Political maculation (ph) in the court of Queen Ann stars Olivia Colman, Emma Stone, and Rachel Weisz, all of whom get acting nominations, it's also there in the directing category, it's there in best film, screenplay.

So, yes, it seems to ticks all the boxes for the BAFTA voters. And that seems to be the one to beat. I think best British film would just be the start, but you know, as I say, it's unpredictable award season. And The Favorite has certainly taken -- has made itself a favorite here at the BAFTAs.

CHURCH: OK. So, let's look at leading actress nominees because Glenn Close, Lady Gaga, Melissa McCarthy, Olivia Colman, Viola Davis, as you mentioned, they're all vying for the big prize. And of course, we saw that Glenn Close took it and many people read that as a snub for Lady Gaga in the Golden Globes. What do you think could happen here because -- I mean, will it be Lady Gaga's time?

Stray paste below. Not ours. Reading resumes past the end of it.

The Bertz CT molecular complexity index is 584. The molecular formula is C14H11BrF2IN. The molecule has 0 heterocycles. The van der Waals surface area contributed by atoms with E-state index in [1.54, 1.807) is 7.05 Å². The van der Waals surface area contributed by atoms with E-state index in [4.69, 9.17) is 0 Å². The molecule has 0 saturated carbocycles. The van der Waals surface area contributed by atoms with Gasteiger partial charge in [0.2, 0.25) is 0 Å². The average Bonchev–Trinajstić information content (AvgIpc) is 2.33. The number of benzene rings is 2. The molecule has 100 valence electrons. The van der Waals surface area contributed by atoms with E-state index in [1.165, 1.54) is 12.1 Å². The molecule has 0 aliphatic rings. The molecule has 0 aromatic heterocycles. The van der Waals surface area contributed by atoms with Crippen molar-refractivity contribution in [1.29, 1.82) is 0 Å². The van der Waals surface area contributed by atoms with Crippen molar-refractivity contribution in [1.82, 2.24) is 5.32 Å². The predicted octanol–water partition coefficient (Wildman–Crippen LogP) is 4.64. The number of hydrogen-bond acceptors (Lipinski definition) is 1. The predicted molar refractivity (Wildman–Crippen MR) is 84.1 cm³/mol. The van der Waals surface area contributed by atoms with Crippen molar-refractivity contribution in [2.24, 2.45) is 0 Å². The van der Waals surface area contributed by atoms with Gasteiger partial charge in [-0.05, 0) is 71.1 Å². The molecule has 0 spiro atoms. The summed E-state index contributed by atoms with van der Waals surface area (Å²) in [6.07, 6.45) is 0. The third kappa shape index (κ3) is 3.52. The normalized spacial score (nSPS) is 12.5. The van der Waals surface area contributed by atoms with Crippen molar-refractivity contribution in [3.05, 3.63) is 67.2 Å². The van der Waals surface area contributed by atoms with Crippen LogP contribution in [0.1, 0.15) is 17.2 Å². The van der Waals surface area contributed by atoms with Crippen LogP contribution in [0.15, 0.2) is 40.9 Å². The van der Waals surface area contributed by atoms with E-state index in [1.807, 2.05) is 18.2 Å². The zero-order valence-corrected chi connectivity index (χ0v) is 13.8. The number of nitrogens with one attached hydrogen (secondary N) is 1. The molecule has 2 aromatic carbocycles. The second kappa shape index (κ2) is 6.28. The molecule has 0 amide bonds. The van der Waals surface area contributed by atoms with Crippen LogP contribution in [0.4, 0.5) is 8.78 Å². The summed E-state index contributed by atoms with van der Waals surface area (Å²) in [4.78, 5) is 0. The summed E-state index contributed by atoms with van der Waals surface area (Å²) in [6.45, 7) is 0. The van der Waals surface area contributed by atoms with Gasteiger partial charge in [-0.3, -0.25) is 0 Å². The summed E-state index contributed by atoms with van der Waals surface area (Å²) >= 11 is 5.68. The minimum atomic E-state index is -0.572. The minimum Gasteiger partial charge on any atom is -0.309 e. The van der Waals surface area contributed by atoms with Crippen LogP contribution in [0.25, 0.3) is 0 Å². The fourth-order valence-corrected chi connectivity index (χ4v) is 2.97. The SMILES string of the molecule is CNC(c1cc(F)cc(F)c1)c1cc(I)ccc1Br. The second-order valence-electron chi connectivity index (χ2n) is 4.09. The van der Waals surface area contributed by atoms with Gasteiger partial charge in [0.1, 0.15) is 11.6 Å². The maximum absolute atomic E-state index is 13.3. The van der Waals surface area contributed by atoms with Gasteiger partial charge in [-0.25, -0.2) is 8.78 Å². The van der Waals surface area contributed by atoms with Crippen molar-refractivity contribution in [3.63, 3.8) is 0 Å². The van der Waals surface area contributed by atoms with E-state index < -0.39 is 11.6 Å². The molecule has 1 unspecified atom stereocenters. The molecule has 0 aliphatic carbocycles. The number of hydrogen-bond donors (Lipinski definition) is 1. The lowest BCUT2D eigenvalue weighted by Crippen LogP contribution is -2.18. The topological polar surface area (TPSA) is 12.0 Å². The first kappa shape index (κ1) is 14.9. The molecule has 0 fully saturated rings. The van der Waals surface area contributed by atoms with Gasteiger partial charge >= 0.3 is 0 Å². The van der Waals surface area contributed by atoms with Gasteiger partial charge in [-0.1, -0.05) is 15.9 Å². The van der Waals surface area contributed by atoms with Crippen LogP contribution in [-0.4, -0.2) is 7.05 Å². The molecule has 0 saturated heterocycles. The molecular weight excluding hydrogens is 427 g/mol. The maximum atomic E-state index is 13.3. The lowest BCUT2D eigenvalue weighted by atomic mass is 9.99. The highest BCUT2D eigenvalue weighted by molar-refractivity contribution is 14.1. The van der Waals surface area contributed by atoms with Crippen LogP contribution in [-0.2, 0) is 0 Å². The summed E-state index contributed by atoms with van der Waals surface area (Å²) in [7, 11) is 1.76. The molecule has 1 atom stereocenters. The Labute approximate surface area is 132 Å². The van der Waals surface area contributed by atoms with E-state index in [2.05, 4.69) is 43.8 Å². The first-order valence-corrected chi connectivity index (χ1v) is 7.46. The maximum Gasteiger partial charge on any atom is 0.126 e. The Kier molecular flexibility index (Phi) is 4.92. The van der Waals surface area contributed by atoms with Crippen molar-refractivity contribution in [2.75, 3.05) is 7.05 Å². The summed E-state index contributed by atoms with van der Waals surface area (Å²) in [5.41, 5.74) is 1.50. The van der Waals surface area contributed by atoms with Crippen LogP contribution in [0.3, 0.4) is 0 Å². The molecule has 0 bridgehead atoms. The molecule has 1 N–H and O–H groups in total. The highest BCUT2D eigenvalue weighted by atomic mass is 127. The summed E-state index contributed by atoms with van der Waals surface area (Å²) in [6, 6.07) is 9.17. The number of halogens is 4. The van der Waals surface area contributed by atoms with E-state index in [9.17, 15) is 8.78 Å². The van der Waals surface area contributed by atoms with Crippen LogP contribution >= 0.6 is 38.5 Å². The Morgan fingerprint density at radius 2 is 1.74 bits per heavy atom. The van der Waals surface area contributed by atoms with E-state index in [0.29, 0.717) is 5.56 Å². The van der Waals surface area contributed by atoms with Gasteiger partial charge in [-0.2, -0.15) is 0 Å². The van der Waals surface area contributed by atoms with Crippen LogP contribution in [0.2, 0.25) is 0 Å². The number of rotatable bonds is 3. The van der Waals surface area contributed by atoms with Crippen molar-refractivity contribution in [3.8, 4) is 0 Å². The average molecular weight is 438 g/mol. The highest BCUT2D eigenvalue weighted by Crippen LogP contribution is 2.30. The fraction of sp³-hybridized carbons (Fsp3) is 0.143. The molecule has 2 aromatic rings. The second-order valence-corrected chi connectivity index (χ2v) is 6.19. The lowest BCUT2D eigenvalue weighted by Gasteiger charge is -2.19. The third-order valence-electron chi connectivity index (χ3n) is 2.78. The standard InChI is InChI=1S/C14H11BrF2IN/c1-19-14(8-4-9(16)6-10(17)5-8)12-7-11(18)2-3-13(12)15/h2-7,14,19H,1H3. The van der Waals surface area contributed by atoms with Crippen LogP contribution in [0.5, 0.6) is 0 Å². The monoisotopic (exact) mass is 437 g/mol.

MONETTI: Olivia Colman is the hometown favorite. She's already won three BAFTAs in the past and now she has two Golden Globes. She has all the momentum going into this. A couple of months ago, nobody could see Lady Gaga being beaten and then Glenn Close, you know, won at the Globes. And you know, she is already installed as a favorite for the Oscars.

You know, that could be a hometown decision. You know, the Brits love Olivia Colman. She is a national treasure and now she is becoming an international star. And this could be the coronation for the new queen of British acting.

CHURCH: Yes. Of course, she is going to be the queen and the next crown, right?